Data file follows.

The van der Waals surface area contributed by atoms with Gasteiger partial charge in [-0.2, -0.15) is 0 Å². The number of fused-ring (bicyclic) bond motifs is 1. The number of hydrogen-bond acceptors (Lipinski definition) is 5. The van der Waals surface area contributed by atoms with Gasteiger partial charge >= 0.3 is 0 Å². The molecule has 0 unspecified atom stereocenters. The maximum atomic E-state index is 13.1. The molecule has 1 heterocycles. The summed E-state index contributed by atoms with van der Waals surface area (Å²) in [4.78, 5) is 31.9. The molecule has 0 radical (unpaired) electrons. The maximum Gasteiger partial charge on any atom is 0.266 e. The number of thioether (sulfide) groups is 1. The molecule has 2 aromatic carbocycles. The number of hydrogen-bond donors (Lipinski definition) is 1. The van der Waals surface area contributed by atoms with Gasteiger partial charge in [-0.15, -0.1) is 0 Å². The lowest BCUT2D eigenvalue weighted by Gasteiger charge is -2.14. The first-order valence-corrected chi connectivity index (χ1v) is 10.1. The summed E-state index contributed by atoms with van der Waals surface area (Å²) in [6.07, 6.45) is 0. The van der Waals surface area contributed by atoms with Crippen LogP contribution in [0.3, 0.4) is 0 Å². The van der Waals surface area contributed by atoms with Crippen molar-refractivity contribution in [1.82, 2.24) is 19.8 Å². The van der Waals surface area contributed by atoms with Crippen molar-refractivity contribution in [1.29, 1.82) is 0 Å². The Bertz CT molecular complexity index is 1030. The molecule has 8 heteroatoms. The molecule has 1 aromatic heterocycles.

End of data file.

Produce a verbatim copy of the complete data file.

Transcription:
The van der Waals surface area contributed by atoms with Gasteiger partial charge in [-0.2, -0.15) is 0 Å². The number of fused-ring (bicyclic) bond motifs is 1. The number of hydrogen-bond acceptors (Lipinski definition) is 5. The van der Waals surface area contributed by atoms with Gasteiger partial charge >= 0.3 is 0 Å². The molecule has 0 unspecified atom stereocenters. The maximum atomic E-state index is 13.1. The molecule has 1 heterocycles. The summed E-state index contributed by atoms with van der Waals surface area (Å²) in [4.78, 5) is 31.9. The molecule has 0 radical (unpaired) electrons. The maximum Gasteiger partial charge on any atom is 0.266 e. The number of thioether (sulfide) groups is 1. The molecule has 2 aromatic carbocycles. The number of hydrogen-bond donors (Lipinski definition) is 1. The van der Waals surface area contributed by atoms with Gasteiger partial charge in [-0.15, -0.1) is 0 Å². The lowest BCUT2D eigenvalue weighted by Gasteiger charge is -2.14. The first-order valence-corrected chi connectivity index (χ1v) is 10.1. The summed E-state index contributed by atoms with van der Waals surface area (Å²) in [6.07, 6.45) is 0. The van der Waals surface area contributed by atoms with Crippen LogP contribution in [0.3, 0.4) is 0 Å². The van der Waals surface area contributed by atoms with Crippen molar-refractivity contribution in [1.82, 2.24) is 19.8 Å². The van der Waals surface area contributed by atoms with Crippen molar-refractivity contribution in [1.29, 1.82) is 0 Å². The Bertz CT molecular complexity index is 1030. The molecule has 8 heteroatoms. The molecule has 1 aromatic heterocycles.